Some of these blanket slings were being made of "Diaper webbing"
THE ROYAL GAZETTE. 04/04/1778 "Sharwin, Sadler at the coffee House Bridge, has imported from London...Diaper web for officers tents, chair bottoms, and blanket slings for soldiers"
In addition, some British units were using tumplines or blanket slings in conjunction with wallets:
From the 40th Regiment Order Book [as per James Kochan's transcription]:
"......They are to parade with their Necessarys and blanketts neatly packd.
up" [egimental]:O[rders] 14th May 1777
"Each Compy. will immediately receive from the Qr. Mr. Serjt. 26 Slings & Wallets to put the quantity of Necesareys Intendd. to be Carrid. to the field Viz 2 shirts 1 pr. of shoes & soles 1 pr. of stockings 1 pr. of socks shoe Brushes, black ball &c Exclusive of the Necessareys they may have on (the[y] must be packd. in the Aranged manner & the Blankts. done neatly round very little longer than the Wallets) to be Tyed. very close with the slings and near the end -- the men that are not provided. with A blankett of their own may make use of one [of] the Cleanest Barrick Blanketts for tomorrow "
British army images show these blankets being worn both straight across the back (in the style generally seen in depictions of Natives) and also at times diagonally with the strap over the right shoulder and under the left arm.
After Regl. Orders [40th Regt] 7 at Night [18 May 1777]¦
"The Regt: to parade to morrow Morning at 11 oClock with Arms,
Accoutrements & Necessarys in order to be inspected by their
Officers â€" The Necessarys to be carried in their Wallet and slung over the Right Shoulder"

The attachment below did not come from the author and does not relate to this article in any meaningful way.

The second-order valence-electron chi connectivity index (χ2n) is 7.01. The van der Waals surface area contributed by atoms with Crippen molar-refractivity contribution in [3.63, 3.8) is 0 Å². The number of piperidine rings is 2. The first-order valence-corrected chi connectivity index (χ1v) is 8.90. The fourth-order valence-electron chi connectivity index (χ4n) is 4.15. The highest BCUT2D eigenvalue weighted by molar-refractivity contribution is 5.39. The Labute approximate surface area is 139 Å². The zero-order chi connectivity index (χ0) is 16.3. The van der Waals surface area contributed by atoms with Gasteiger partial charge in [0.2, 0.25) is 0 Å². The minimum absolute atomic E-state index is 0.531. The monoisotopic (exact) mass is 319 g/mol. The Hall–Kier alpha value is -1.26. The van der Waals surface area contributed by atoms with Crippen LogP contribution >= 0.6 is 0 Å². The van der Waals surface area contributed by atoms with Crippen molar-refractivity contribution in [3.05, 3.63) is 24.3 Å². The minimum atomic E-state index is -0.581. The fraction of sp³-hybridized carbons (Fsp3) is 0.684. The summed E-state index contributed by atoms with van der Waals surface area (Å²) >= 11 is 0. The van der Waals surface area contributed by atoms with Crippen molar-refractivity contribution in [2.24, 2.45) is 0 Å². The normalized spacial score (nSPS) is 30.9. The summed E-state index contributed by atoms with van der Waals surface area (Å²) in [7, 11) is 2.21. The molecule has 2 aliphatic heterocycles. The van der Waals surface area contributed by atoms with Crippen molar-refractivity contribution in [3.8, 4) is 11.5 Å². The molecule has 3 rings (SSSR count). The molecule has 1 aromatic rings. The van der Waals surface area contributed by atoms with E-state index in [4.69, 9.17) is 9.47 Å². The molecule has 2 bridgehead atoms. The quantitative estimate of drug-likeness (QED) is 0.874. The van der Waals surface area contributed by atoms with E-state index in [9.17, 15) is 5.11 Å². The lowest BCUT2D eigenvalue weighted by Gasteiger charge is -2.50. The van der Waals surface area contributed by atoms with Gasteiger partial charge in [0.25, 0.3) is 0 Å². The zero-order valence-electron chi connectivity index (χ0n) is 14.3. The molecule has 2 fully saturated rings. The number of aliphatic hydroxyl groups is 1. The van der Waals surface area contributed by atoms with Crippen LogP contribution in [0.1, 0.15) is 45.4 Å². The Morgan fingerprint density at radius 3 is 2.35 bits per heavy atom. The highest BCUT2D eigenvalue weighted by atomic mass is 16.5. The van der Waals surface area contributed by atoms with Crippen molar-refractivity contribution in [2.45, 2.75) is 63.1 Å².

A leather "Hoppess strap" 1780 Virginia:
“Colonel Crockett has made application to me for an order on the Commissary of Hides for as much leather as will make each of his men a shot Pouch and a Hoppess strap. As the Tan Yard is carried on at Continental expense, I don’t think myself at liberty to do it without your Excellency’s direction, Colonel Crockett’s being a State Battalion...
21st July, 1780.” p. 185. Winchester, Virginia And Its Beginnings, 1743-1814 By Katherine Glass Greene - 2007.
In addition to this leather Hoppess strap reference, a soldier in Colonel Miles' Pennsylvania Rifle Regiment, known only as "Sergeant R", mentioned his
"...pack, which was made fast by leather strings, was shot from my back and with it went all the little clothing I had. It was replaced by one which had belonged to a British officer, and was well furnished... It was mine not long, for it was stolen shortly afterwards." (The day is ours!: an inside view of the battles of Trenton and Princeton ...
By William M. Dwyer)
Another reference to the same Virginia unit that requested a leather Hoppess strap "Joseph Crockett's Western Battalion, Virginia State Troops, 1780-1782" Copeland, Peter F. and Marko Zlatich MCH, 17 (Fall 1965), pp. 82-83. MUIA Plate 262 includes information that they were issued:
"10 hanks sail twine, 8 coils deep sealine" and raises the possibility of rope being used for this (or potentially some other unspecified) use. Combined with this reference from 1783 (modern West Virginia):
“I was with my father at the rope works making cords to make a hoppose. He was preparing to go in the Revolutionary Army and had got ready ..."
In addition, some men in the Virginia back country may have acquired Indian manufactured tumplines. Captain Matthew Arbuckle was killed in 1781 by a falling tree in a storm, and his probate inventory contains "...1 Beeded Hoppis..." (Captain Matthew Arbuckle:a documentary biography by Joseph C. Jefferds pages97-99).
I elected to go with plain hemp webbing and hemp rope for my conjectural reconstruction (NB: this is indeed NOT based on an extant artifact and is at best a guesstimate!). If further research on Crockett's battalion show they actually received leather tumplines, I will put one of those together too, as that is another period material.
Broadly basing my very conjectural "repro" on basic dimensions from some Native tumplines, I chose a 2 foot section of 2.5 inch hemp webbing with a 1" webbing stitched to that, and several feet of hemp rope attached leading from both ends of the smaller webbing.
/Here is a great video on how to tie up a blanket with one on you tube (thanks to I. Walters)